The History of Betty Boop
Betty Boop, one of America’s most beloved characters, made her debut appearance in 1930 as a canine cabaret signer in the cartoon Dizzy Dishes, produced by Max Fleischer and released by Paramount Pictures. Betty’s animator, Grim Natwick, created a dog-like woman with a large head to costar with Bimbo the Dog.
Initially, Betty wasn’t a pinup-style character. She originally had floppy ears, a black button nose, and poodle-like curls.
By 1932, Betty Boop was given her own series of cartoon film shorts, and she had lost all traces of her canine qualities. Her floppy ears became large hoop earrings, and her nose changed to a cute, human, button nose. Betty’s animators finalized her look and she became the hot-blooded woman we know today.
It has been said that Betty Boop was modeled after the silent film star Clara Bow and singer Helen Kane. Kane was most known for her song “I Wanna Be Loved By You”, and her trademark phrase “Boop-Oop-A-Doop”. She also had a high-pitched baby-like voice that inspired the Betty Boop designers.
An animated sex symbol, Betty boop tends to represent the “flapper” lifestyle of the 1920s, reminding people of past, carefree days while in the midst of the Great Depression. Betty wore short, strapless dresses with high heels and a leg garter. She often displayed some cleavage and had a tendency to wear sheer clothes so her curvy silhouette would show through when she walked by lights. Yet, she still managed to portray a sense of innocence. This could be due to the fact her head is so large, with her proportions resembling that of a baby.
Betty’s sexual nature and innocent qualities were brought into the theatrical cartoon film shorts in which she starred. Her black and white cartoon series began in 1932 with “Stopping the Show,” and ended hundreds of cartoons later in 1939 with “Yip Yip Yippy”.
Regulations sometimes affected the way Betty was portrayed. In 1933, the National Legion of Decency and the Production Code (Hays Code) was adopted by Hollywood studios, largely due to the fact that the studios would rather censor themselves than be subject to government regulation. The Code imposed a set of moral values and censorship on the motion picture industry, and, as of July 1934, films were required to obtain a certificate of approval from the Production Code Administration before being released.
In Philadelphia, the Betty Boop short cartoon called “Boilesque’ was banned for being too risqué. No longer could Betty Boop be so overtly sexy or wear such skimpy clothing. Her character went from being a fun loving “flapper” to a husband-less housewife or career girl, depending on the cartoon. Betty went from wearing a short, strapless dress to one with sleeves and a hemline that fell below her knees.
Betty also experienced legal troubles. Kane filed a lawsuit against Fleischer Studios and Paramount Pictures for $250,000, claiming she had lost fans to Betty Boop. Kane said Betty copied her look, imitated her voice, and stole her line “Boop-Oop-a-Doop”. In actuality, Kane’s career was heading downhill just as Betty’s was climbing. Kane’s claims were eventually dropped due to the fact that another singer, Baby Esther, had sung a song with “Boop-Oop-A-Doop” years before Kane used the line.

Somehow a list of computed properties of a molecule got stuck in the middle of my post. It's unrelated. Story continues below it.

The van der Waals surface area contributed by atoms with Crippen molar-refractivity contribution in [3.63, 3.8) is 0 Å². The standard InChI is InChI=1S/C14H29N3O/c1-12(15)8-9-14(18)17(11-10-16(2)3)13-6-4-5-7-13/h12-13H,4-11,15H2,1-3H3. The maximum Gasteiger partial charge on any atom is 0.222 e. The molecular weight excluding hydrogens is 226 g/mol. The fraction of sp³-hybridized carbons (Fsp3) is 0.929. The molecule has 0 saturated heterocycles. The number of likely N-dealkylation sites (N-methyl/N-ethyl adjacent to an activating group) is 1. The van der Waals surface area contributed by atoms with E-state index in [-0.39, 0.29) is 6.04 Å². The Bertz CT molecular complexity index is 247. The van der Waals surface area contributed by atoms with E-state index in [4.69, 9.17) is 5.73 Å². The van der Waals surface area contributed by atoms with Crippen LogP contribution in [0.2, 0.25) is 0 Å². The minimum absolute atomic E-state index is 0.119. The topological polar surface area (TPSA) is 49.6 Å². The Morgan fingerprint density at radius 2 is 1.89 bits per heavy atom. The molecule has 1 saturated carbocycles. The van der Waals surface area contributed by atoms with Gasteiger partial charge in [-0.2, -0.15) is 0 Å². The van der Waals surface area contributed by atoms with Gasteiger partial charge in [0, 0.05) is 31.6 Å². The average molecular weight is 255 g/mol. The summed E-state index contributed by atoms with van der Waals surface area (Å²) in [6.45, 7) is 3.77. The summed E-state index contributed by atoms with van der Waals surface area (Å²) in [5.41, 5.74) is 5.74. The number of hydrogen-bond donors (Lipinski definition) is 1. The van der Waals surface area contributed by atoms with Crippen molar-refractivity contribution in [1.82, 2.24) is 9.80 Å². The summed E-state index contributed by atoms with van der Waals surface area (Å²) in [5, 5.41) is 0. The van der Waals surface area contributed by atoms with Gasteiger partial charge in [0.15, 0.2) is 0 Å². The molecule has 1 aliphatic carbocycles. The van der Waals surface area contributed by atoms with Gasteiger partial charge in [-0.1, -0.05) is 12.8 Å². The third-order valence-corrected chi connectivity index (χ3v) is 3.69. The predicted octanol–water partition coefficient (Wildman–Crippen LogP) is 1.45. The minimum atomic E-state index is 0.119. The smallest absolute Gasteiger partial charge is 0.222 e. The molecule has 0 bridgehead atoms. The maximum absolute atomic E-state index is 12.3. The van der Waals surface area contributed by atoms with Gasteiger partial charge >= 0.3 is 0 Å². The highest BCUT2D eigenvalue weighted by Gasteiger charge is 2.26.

Betty’s cartoon film series ended in 1939, but she didn’t leave the public eye for long. In 1955, her 110 theatrical short cartoon films were sold for television syndication.
In the 1960s, the arrival of color television forced black and white cartoons out of the market and Betty’s cartoons were retired. Soon after, her cartoon film shorts started popping up at art movie theatre houses and college film showings, gaining a whole new generation of fans.
Syndicators attempted to bring the Betty Boop cartoons back to TV in the ’70s by having them remade into color in Korea. Due to the poor quality, though, the stations didn’t want to buy them.
Betty Boop enjoyed a comeback in the ’80s when the VCR and cable television became household fixtures. Not only were the cartoons now available for watching in their original black and white format, a compilation of the cartoons was made into an eight volume VHS set called, Betty Boop, the Definitive Collection. After a 50-year absence from film, Betty made an appearance in the 1988 movie Who Framed Roger Rabbit.
Despite an inconsistent career, Betty Boop will always be a public favorite. Her image today prompts production of hundreds of types of merchandise – from bathroom and wall decor to coffee mugs and jewelry. There are even conventions and themed vacations specifically for Betty Boop fans, including the annual Betty Boop Festival each year in Wisconsin.
One of the most recognizable characters in the world, Betty Boop has warmed our hearts, made us smile, and charmed us for more than 80 years. With her cute wink and saucy personality, she is sure to win the hearts of generations to come.
Are you a Betty Boop fan? What are your favorite memories of the cartoon pinup girl?